Wins - England, Derbyshire, Glamorgan, Sussex, Worcestershire.
Losses - England (2), Hampshire, D. B. Close's XI.
Draws - England B, Lancashire, Leicestershire, Middlesex, Somerset, Surrey.
Non first-class matches - Played 4: Won 1, Lost 2, Drawn 1. Win - Minor Counties. Losses - England (2). Draw - Scotland.
Note: In addition to the matches listed above, the touring team played two non first-class games of 40 overs each side which were not included in the original itinerary. The first, at Swansea on July 4, the Sunday of the first-class game v Glamorgan, was rained off after 23 overs when the Pakistanis were 74 for four. The second, at the Scarborough Festival, was on September 3, the third day scheduled for the first-class match v D. B. Close's XI, and the Pakistanis won by 83 runs.
Match reports for
Tour Match: Middlesex v Pakistanis at Lord's, Jun 23-25, 1982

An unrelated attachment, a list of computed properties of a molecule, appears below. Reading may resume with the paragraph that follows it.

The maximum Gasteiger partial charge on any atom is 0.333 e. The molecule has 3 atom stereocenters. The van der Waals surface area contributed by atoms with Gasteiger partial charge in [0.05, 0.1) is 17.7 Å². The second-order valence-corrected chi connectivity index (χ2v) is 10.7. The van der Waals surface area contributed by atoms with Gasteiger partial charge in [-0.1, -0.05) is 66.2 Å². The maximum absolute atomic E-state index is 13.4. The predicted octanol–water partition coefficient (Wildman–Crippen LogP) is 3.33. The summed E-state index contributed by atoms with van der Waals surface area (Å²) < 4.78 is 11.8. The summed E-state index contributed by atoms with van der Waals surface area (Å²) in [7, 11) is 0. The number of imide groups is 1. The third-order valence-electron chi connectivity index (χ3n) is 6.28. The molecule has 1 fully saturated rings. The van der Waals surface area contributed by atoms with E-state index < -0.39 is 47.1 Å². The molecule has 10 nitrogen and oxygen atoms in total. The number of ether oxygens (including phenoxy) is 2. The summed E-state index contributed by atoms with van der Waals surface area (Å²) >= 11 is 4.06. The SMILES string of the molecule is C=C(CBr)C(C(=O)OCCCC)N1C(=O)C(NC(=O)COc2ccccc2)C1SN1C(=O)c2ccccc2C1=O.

Tour Match: Sussex v Pakistanis at Hove, Jun 26-28, 1982
Tour Match: Hampshire v Pakistanis at Bournemouth, Jun 30-Jul 2, 1982
Tour Match: Glamorgan v Pakistanis at Swansea, Jul 3-5, 1982
Tour Match: Glamorgan v Pakistanis at Swansea, Jul 4, 1982
Tour Match: Somerset v Pakistanis at Taunton, Jul 7-9, 1982
Tour Match: Worcestershire v Pakistanis at Worcester, Jul 10-12, 1982
Tour Match: Leicestershire v Pakistanis at Leicester, Jul 21-23, 1982
Tour Match: Derbyshire v Pakistanis at Chesterfield, Jul 24-26, 1982
Tour Match: Minor Counties v Pakistanis at Slough, Aug 5-6, 1982
Tour Match: Surrey v Pakistanis at The Oval, Aug 7-9, 1982
Tour Match: England B v Pakistanis at Leicester, Aug 18-20, 1982
Tour Match: Lancashire v Pakistanis at Manchester, Aug 21-23, 1982
Tour Match: DB Close XI v Pakistanis at Scarborough, Sep 1-2, 1982
Tour Match: DB Close XI v Pakistanis at Scarborough, Sep 3, 1982